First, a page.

Many North Carolina vacation rental owners who have traditionally listed with HomeAway and VRBO now find themselves scrambling to understand the transformation that is occurring this year. So, we though we would put it into perspective for you.
In 2015 HomeAway was bought by Expedia for $3.9 Billion. That is a lot to pay so Expedia, in an effort to recoup it's investment has implemented new fees and restrictions on HomeAway and VRBO.
In February 2016 HomeAway & VRBO rolled out a new service fee that they are charging to renters who book through their websites. While HomeAway / VRBO say's the fee will range between 4% and 9%, please keep in mind they calculate the fee based on the rent and any other fees you charge, so it may end up being as much as 12% of your rental rate. It is not assessed on taxes charged or security deposits. So, if your rent is $3,000 and you have another $300 in fees, the service fee will be based on $3,300.
This is a service fee they are charging the renters for using their site and they keep all the money. You get none of it. They label it simply as “service fee”. Understandably, renters are often confused, as they think the homeowner is charging the service fee, and not HomeAway / VRBO.
With the new service fee in place, many rentals listed in HomeAway / VRBO are now priced higher in total cost than rentals of competitors, as homeowners most often have priced their rentals to match those listed with with rental agencies.
HomeAway / VRBO has also implemented limited cancellation policy options, which often do not fit your actual rental. Many vacation rentals reservations are made 6-12 months in advance. And, if someone cancels 60 days, or even 30 days from their check in date (especially if the rental period is in prime season), it is difficult, if not impossible to re-book those dates in such a short time frame. And often, you have to discount the rate to fill that vacancy, if you can fill it at all.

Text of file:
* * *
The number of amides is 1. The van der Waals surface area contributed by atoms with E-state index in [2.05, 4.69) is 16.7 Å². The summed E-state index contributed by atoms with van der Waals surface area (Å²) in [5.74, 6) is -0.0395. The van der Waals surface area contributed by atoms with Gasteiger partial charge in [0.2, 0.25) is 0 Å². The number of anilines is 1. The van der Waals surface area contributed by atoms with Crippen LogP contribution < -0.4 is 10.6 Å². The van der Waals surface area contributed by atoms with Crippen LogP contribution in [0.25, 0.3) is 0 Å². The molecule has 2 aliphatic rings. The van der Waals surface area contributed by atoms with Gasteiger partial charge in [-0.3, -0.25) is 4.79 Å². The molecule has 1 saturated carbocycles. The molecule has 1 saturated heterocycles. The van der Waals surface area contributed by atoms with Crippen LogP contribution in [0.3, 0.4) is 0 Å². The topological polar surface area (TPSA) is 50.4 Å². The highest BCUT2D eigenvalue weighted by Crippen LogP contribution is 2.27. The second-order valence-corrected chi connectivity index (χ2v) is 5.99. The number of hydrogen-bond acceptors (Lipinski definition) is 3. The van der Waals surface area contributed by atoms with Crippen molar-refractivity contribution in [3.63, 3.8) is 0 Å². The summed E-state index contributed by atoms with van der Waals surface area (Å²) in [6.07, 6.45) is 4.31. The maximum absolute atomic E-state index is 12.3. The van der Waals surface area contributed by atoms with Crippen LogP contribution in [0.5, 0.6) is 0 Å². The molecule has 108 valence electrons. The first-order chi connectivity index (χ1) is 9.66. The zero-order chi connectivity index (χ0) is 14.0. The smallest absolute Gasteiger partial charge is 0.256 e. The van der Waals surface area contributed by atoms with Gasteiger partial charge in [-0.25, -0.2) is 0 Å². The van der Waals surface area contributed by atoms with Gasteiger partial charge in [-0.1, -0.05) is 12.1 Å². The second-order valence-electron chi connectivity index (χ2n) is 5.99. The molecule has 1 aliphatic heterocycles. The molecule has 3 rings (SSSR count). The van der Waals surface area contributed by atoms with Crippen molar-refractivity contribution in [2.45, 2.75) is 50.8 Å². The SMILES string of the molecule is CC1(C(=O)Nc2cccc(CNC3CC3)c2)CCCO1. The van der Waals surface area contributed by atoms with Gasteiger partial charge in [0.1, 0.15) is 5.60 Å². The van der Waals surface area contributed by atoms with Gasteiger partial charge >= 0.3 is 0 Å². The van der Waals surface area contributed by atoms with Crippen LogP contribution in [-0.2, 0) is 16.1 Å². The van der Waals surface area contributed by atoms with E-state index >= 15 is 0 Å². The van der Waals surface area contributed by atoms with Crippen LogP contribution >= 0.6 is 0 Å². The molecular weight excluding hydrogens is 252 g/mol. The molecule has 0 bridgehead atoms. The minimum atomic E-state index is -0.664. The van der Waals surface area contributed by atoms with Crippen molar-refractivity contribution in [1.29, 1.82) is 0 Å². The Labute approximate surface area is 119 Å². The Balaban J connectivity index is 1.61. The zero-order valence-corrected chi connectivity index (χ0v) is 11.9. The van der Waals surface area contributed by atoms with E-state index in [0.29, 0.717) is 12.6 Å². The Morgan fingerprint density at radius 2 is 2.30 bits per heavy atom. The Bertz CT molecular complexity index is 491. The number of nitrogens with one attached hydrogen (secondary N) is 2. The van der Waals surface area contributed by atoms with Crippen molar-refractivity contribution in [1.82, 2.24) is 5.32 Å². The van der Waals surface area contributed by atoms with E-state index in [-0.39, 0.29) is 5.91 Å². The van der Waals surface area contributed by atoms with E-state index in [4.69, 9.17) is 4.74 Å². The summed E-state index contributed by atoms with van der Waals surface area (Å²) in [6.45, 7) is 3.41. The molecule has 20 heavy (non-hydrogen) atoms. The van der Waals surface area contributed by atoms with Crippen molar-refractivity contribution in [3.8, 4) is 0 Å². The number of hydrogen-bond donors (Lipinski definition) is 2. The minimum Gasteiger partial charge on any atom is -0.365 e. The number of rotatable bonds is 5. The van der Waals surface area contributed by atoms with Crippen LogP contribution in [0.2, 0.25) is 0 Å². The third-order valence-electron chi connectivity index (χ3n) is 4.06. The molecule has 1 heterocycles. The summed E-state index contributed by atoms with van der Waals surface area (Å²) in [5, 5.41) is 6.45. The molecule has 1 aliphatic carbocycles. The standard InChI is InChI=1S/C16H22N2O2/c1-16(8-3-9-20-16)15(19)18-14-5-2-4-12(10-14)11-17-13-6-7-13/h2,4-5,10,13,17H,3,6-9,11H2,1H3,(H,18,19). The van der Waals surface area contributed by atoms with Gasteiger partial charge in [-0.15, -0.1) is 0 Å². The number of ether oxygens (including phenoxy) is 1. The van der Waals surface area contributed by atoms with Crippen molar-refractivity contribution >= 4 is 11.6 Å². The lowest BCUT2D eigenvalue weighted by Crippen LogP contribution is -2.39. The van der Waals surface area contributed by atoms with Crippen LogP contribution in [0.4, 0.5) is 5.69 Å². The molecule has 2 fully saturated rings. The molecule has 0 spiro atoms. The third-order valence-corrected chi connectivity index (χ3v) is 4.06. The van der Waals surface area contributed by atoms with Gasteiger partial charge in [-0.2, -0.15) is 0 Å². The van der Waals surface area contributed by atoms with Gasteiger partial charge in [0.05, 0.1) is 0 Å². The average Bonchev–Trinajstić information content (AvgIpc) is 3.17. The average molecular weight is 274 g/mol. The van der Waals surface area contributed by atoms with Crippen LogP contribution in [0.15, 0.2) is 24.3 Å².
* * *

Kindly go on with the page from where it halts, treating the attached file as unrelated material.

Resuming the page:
Their next move has, and continues to be, to force homeowners to use their Book It Now feature to ensure they can collect the service fees. They have been penalizing homeowners who book around their system, and have placed onerous messages throughout their websites that the only safe way to book is through their system and even dropped listings who do not use Book It now to the bottom of the heap. Now they have even been asking people to report homeowners who work around the system to save renters money by avoiding the service fee.
Put that together with their new "best match" rankings, which had expanded search to include areas sometimes hundreds of miles from your vacation rental, leaving you in a mix of hundreds, if not thousands of listings, and now you are almost invisible.
Now they have begun blocking telephone numbers from some rental listings (we imagine it will soon be all listings), so the only way renters will be able to contact you is through their system. It is only a matter of time before they begin hiding renters contact information (email address, telephone number) from the homeowners until they book, leaving the only communication possible being through their system.
While not confirmed, rumor has it that early next year all homeowners will be required to use their Book It Now feature and HomeAway & VRBO will begin taking a commission from the homeowner for each rental, anywhere from 3% to 10%, in addition to taking the service fee from renters.
What is Their End Game?
Simply put, they are planning to emulate AirBNB in every possible way. All of the changes are meant to bring them in line with the AirBNB model which, in itself is not suitable for most North Carolina vacation rental owners. Basically, we anticipate HomeAway and VRBO will end up like this, which is what AirBNB already is: